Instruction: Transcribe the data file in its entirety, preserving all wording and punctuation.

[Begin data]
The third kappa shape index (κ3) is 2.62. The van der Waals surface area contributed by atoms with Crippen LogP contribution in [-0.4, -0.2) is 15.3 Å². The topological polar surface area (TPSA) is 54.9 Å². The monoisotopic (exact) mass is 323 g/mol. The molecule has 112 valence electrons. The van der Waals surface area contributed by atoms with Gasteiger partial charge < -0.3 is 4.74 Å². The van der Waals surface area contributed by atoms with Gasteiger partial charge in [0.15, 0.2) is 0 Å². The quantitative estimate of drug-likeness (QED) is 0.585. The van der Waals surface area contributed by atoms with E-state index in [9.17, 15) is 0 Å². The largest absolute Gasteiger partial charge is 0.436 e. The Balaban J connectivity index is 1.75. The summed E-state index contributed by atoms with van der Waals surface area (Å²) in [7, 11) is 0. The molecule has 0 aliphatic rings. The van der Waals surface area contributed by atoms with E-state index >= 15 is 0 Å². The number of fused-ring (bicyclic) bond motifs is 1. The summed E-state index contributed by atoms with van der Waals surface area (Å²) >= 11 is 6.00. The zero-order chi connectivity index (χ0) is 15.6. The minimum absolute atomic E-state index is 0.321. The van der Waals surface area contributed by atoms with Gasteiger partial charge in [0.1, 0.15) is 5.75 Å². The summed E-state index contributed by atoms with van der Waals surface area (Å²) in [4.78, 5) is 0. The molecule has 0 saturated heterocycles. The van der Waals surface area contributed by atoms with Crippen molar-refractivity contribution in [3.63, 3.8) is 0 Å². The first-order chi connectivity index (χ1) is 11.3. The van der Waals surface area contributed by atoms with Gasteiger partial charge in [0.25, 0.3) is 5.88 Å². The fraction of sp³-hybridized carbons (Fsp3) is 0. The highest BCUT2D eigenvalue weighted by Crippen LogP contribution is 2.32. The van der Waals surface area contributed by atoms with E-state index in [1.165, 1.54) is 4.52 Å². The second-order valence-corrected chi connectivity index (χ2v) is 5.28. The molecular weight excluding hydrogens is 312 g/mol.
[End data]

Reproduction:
The third kappa shape index (κ3) is 2.62. The van der Waals surface area contributed by atoms with Crippen LogP contribution in [-0.4, -0.2) is 15.3 Å². The topological polar surface area (TPSA) is 54.9 Å². The monoisotopic (exact) mass is 323 g/mol. The molecule has 112 valence electrons. The van der Waals surface area contributed by atoms with Gasteiger partial charge < -0.3 is 4.74 Å². The van der Waals surface area contributed by atoms with Gasteiger partial charge in [0.15, 0.2) is 0 Å². The quantitative estimate of drug-likeness (QED) is 0.585. The van der Waals surface area contributed by atoms with E-state index in [9.17, 15) is 0 Å². The largest absolute Gasteiger partial charge is 0.436 e. The Balaban J connectivity index is 1.75. The summed E-state index contributed by atoms with van der Waals surface area (Å²) in [7, 11) is 0. The molecule has 0 aliphatic rings. The van der Waals surface area contributed by atoms with E-state index >= 15 is 0 Å². The number of fused-ring (bicyclic) bond motifs is 1. The summed E-state index contributed by atoms with van der Waals surface area (Å²) >= 11 is 6.00. The zero-order chi connectivity index (χ0) is 15.6. The minimum absolute atomic E-state index is 0.321. The van der Waals surface area contributed by atoms with Gasteiger partial charge in [0.1, 0.15) is 5.75 Å². The summed E-state index contributed by atoms with van der Waals surface area (Å²) in [4.78, 5) is 0. The molecule has 0 saturated heterocycles. The van der Waals surface area contributed by atoms with Crippen molar-refractivity contribution in [3.63, 3.8) is 0 Å². The first-order chi connectivity index (χ1) is 11.3. The van der Waals surface area contributed by atoms with Gasteiger partial charge in [0.25, 0.3) is 5.88 Å². The fraction of sp³-hybridized carbons (Fsp3) is 0. The highest BCUT2D eigenvalue weighted by Crippen LogP contribution is 2.32. The van der Waals surface area contributed by atoms with E-state index in [1.165, 1.54) is 4.52 Å². The second-order valence-corrected chi connectivity index (χ2v) is 5.28. The molecular weight excluding hydrogens is 312 g/mol.